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Frequency domain

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Title: Frequency domain  
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Collection: Applied Mathematics, Frequency Domain Analysis, Signal Processing, Time Series Analysis
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Frequency domain

The Fourier transform relates the function's time domain, shown in red, to the function's frequency domain, shown in blue. The component frequencies, spread across the frequency spectrum, are represented as peaks in the frequency domain.

In electronics, control systems engineering, and statistics, the frequency domain refers to the analysis of mathematical functions or signals with respect to frequency, rather than time.[1] Put simply, a time-domain graph shows how a signal changes over time, whereas a frequency-domain graph shows how much of the signal lies within each given frequency band over a range of frequencies. A frequency-domain representation can also include information on the phase shift that must be applied to each sinusoid in order to be able to recombine the frequency components to recover the original time signal.

A given function or signal can be converted between the time and frequency domains with a pair of mathematical operators called a transform. An example is the Fourier transform, which converts the time function into a sum of sine waves of different frequencies, each of which represents a frequency component. The 'spectrum' of frequency components is the frequency domain representation of the signal. The inverse Fourier transform converts the frequency domain function back to a time function. A spectrum analyzer is the tool commonly used to visualize real-world signals in the frequency domain.

Some specialized signal processing techniques use transforms that result in a joint time-frequency domain, with the instantaneous frequency being a key link between the time domain and the frequency domain.

Contents

  • Magnitude and phase 1
  • Different frequency domains 2
  • Discrete frequency domain 3
  • History of term 4
  • See also 5
  • References 6
  • Further reading 7

Magnitude and phase

In using the Laplace, Z-, or Fourier transforms, a signal is described by a complex function of frequency: the component of the signal at any given frequency is given by a complex number. The magnitude of the number is the amplitude of that component, and the angle is the relative phase of the wave. For example, using the Fourier transform a sound wave, such as human speech, can be broken down into its component tones of different frequencies, each represented by a sine wave of a different amplitude and phase. The response of a system, as a function of frequency, can also be described by a complex function. In many applications, phase information is not important. By discarding the phase information it is possible to simplify the information in a frequency domain representation to generate a frequency spectrum or spectral density. A spectrum analyzer is a device that displays the spectrum, while the time domain frequency can be seen on an oscilloscope.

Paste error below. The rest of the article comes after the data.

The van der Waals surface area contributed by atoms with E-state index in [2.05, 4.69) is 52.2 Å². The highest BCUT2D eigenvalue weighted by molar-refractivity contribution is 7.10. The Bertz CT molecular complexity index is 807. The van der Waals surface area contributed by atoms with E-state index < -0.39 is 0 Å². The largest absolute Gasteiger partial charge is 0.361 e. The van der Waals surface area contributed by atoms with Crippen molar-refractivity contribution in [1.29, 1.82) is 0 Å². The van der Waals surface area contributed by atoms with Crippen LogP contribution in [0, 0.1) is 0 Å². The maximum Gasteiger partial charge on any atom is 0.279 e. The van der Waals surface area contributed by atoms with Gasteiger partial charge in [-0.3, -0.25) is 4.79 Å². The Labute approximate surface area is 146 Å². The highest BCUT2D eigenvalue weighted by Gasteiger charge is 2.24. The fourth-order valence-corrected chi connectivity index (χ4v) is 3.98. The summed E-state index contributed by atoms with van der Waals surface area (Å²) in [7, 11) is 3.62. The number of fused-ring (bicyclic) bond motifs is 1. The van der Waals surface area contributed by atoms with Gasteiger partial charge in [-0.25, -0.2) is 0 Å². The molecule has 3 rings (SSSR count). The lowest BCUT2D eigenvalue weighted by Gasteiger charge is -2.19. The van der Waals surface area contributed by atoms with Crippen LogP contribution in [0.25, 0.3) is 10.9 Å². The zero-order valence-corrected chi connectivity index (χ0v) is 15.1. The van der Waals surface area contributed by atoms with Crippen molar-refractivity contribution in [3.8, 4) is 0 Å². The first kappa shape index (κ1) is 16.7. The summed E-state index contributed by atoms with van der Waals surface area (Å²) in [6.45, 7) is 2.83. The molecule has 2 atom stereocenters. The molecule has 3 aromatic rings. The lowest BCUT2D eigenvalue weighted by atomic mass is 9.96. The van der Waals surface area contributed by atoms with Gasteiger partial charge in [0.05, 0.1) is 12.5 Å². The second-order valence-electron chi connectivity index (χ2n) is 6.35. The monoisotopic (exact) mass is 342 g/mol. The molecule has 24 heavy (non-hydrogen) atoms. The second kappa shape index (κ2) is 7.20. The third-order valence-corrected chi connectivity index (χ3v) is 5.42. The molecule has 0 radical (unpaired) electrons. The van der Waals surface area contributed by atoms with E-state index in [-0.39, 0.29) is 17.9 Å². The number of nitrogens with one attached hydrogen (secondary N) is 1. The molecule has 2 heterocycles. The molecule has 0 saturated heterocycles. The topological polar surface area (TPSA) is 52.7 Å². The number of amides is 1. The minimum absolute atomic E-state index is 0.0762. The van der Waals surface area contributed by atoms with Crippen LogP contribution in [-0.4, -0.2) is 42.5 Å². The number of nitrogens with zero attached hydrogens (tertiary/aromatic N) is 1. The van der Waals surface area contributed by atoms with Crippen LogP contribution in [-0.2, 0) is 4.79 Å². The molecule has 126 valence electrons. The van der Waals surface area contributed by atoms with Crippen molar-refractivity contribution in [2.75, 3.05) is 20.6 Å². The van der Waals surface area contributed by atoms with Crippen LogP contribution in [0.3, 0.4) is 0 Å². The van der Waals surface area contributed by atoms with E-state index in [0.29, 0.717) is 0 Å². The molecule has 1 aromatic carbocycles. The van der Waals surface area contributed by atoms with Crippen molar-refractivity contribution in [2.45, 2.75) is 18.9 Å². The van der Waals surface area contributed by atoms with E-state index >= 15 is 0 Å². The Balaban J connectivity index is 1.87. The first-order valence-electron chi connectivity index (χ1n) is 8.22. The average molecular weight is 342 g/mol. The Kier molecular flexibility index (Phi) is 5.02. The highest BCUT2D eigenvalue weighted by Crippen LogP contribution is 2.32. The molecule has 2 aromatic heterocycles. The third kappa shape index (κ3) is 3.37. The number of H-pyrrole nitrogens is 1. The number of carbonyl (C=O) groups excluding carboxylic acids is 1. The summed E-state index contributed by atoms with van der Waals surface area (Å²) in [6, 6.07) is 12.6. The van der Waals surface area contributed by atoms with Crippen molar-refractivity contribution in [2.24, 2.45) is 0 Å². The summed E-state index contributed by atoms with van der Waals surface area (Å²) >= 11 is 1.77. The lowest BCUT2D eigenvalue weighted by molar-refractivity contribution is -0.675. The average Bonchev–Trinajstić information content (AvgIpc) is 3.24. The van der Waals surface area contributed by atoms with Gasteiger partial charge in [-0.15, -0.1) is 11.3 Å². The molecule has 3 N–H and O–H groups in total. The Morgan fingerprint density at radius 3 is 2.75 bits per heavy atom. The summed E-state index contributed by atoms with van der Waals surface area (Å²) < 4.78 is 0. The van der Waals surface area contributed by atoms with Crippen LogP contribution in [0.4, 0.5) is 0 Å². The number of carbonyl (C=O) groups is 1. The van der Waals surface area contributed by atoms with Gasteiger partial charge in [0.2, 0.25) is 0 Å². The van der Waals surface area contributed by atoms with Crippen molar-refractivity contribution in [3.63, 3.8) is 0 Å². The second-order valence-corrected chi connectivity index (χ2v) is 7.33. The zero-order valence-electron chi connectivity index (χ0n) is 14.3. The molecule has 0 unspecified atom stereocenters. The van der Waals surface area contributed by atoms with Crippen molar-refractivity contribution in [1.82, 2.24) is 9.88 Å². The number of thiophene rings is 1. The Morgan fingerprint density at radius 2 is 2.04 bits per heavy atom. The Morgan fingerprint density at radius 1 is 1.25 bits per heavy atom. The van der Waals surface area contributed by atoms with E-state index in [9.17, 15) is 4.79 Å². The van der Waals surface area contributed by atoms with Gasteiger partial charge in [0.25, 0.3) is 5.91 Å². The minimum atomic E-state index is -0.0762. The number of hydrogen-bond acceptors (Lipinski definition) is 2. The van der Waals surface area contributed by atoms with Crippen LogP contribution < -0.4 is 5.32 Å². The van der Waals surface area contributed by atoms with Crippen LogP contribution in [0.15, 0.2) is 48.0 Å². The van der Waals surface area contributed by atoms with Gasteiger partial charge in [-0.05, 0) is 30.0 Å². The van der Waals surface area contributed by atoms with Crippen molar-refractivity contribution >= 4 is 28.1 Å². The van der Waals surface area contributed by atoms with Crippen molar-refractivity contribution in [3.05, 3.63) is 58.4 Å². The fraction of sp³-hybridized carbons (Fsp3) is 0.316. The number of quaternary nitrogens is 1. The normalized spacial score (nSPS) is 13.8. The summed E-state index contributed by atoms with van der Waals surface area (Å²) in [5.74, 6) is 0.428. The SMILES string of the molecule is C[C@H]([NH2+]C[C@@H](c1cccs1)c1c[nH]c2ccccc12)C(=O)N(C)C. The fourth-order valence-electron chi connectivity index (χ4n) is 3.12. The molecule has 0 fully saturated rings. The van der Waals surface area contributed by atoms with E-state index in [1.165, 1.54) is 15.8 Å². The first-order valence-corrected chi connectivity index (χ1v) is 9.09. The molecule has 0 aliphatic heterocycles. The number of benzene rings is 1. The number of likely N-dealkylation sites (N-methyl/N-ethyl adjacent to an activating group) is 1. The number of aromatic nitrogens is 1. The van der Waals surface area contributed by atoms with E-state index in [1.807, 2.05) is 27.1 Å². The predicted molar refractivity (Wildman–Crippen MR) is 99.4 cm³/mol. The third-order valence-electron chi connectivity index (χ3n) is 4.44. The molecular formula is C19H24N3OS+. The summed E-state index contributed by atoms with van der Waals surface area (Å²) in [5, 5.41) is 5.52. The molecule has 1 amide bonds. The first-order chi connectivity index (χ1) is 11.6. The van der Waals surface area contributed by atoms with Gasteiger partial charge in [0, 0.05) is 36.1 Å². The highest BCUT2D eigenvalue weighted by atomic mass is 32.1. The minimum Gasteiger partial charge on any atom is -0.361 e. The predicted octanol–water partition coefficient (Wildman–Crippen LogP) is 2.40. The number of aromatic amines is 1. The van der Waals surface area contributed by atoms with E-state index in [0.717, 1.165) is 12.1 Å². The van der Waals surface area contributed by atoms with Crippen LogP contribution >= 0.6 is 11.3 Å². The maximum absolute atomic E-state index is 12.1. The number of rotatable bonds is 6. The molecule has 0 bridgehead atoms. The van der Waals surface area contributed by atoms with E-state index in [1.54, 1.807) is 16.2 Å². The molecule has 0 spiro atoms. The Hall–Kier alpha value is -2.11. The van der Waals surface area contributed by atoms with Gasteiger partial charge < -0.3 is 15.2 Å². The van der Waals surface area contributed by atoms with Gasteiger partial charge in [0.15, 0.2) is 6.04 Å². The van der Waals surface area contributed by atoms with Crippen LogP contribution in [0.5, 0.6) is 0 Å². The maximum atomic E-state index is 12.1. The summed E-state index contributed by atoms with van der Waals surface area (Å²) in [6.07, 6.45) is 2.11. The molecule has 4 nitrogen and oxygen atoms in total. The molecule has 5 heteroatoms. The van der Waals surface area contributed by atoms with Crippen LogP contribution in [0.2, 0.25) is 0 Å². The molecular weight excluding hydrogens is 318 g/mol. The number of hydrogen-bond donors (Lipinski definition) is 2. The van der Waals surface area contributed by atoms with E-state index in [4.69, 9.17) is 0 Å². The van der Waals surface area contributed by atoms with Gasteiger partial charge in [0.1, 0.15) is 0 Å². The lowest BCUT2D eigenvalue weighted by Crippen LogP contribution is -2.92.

The power spectral density is a frequency-domain description that can be applied to a large class of signals that are neither periodic nor square-integrable; to have a power spectral density, a signal needs only to be the output of a wide-sense stationary random process.

Different frequency domains

Although "the" frequency domain is spoken of in the singular, there are a number of different mathematical transforms which are used to analyze time functions and are referred to as "frequency domain" methods. These are the most common transforms, and the fields in which they are used:

More generally, one can speak of the transform domain with respect to any transform. The above transforms can be interpreted as capturing some form of frequency, and hence the transform domain is referred to as a frequency domain.

Discrete frequency domain

The Fourier transform of a periodic signal only has energy at a base frequency and its harmonics. Another way of saying this is that a periodic signal can be analyzed using a discrete frequency domain. Dually, a discrete-time signal gives rise to a periodic frequency spectrum. Combining these two, if we start with a time signal which is both discrete and periodic, we get a frequency spectrum which is both periodic and discrete. This is the usual context for a discrete Fourier transform.

History of term

The use of the terms "frequency domain" and "time domain" arose in communication engineering in the 1950s and early 1960s, with "frequency domain" appearing in 1953.[2] See time domain: origin of term for details.[3]

See also

References

  1. ^
  2. ^
  3. ^ Earliest Known Uses of Some of the Words of Mathematics (T), Jeff Miller, March 25, 2009

Further reading

  • .
  • .
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